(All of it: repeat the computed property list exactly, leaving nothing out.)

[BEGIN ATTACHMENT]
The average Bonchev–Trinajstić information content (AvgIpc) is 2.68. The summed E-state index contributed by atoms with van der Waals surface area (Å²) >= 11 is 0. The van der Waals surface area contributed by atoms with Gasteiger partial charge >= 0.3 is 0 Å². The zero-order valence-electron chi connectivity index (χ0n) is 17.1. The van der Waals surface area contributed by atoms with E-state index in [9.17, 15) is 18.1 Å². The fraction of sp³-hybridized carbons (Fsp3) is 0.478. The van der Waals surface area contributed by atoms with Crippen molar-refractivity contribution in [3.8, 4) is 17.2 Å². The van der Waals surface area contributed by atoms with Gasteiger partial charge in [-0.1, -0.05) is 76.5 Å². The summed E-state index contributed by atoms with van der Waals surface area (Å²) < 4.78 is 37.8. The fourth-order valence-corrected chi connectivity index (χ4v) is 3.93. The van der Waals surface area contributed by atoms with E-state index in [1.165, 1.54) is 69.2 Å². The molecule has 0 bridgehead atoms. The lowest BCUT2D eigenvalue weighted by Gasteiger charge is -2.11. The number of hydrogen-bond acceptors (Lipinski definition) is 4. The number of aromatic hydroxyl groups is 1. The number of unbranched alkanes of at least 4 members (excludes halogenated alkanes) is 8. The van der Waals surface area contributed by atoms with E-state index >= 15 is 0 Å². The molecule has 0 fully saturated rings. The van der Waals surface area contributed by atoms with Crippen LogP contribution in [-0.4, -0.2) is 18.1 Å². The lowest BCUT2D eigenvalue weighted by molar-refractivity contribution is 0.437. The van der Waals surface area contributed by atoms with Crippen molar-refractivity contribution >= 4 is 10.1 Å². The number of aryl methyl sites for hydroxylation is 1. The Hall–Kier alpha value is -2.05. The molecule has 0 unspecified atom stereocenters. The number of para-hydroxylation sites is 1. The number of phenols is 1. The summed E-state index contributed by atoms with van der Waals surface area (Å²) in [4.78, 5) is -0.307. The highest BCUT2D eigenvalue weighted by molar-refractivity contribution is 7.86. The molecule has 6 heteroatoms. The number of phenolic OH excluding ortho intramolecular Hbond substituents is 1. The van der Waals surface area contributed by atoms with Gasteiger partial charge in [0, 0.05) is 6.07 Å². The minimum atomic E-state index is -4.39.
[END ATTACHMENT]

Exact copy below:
The average Bonchev–Trinajstić information content (AvgIpc) is 2.68. The summed E-state index contributed by atoms with van der Waals surface area (Å²) >= 11 is 0. The van der Waals surface area contributed by atoms with Gasteiger partial charge >= 0.3 is 0 Å². The zero-order valence-electron chi connectivity index (χ0n) is 17.1. The van der Waals surface area contributed by atoms with E-state index in [9.17, 15) is 18.1 Å². The fraction of sp³-hybridized carbons (Fsp3) is 0.478. The van der Waals surface area contributed by atoms with Crippen molar-refractivity contribution in [3.8, 4) is 17.2 Å². The van der Waals surface area contributed by atoms with Gasteiger partial charge in [-0.1, -0.05) is 76.5 Å². The summed E-state index contributed by atoms with van der Waals surface area (Å²) < 4.78 is 37.8. The fourth-order valence-corrected chi connectivity index (χ4v) is 3.93. The van der Waals surface area contributed by atoms with E-state index in [1.165, 1.54) is 69.2 Å². The molecule has 0 bridgehead atoms. The lowest BCUT2D eigenvalue weighted by Gasteiger charge is -2.11. The number of hydrogen-bond acceptors (Lipinski definition) is 4. The number of aromatic hydroxyl groups is 1. The number of unbranched alkanes of at least 4 members (excludes halogenated alkanes) is 8. The van der Waals surface area contributed by atoms with E-state index >= 15 is 0 Å². The molecule has 0 fully saturated rings. The van der Waals surface area contributed by atoms with Crippen LogP contribution in [-0.4, -0.2) is 18.1 Å². The lowest BCUT2D eigenvalue weighted by molar-refractivity contribution is 0.437. The van der Waals surface area contributed by atoms with Crippen molar-refractivity contribution >= 4 is 10.1 Å². The number of aryl methyl sites for hydroxylation is 1. The Hall–Kier alpha value is -2.05. The molecule has 0 unspecified atom stereocenters. The number of para-hydroxylation sites is 1. The number of phenols is 1. The summed E-state index contributed by atoms with van der Waals surface area (Å²) in [4.78, 5) is -0.307. The highest BCUT2D eigenvalue weighted by molar-refractivity contribution is 7.86. The molecule has 6 heteroatoms. The number of phenolic OH excluding ortho intramolecular Hbond substituents is 1. The van der Waals surface area contributed by atoms with Gasteiger partial charge in [0, 0.05) is 6.07 Å². The minimum atomic E-state index is -4.39.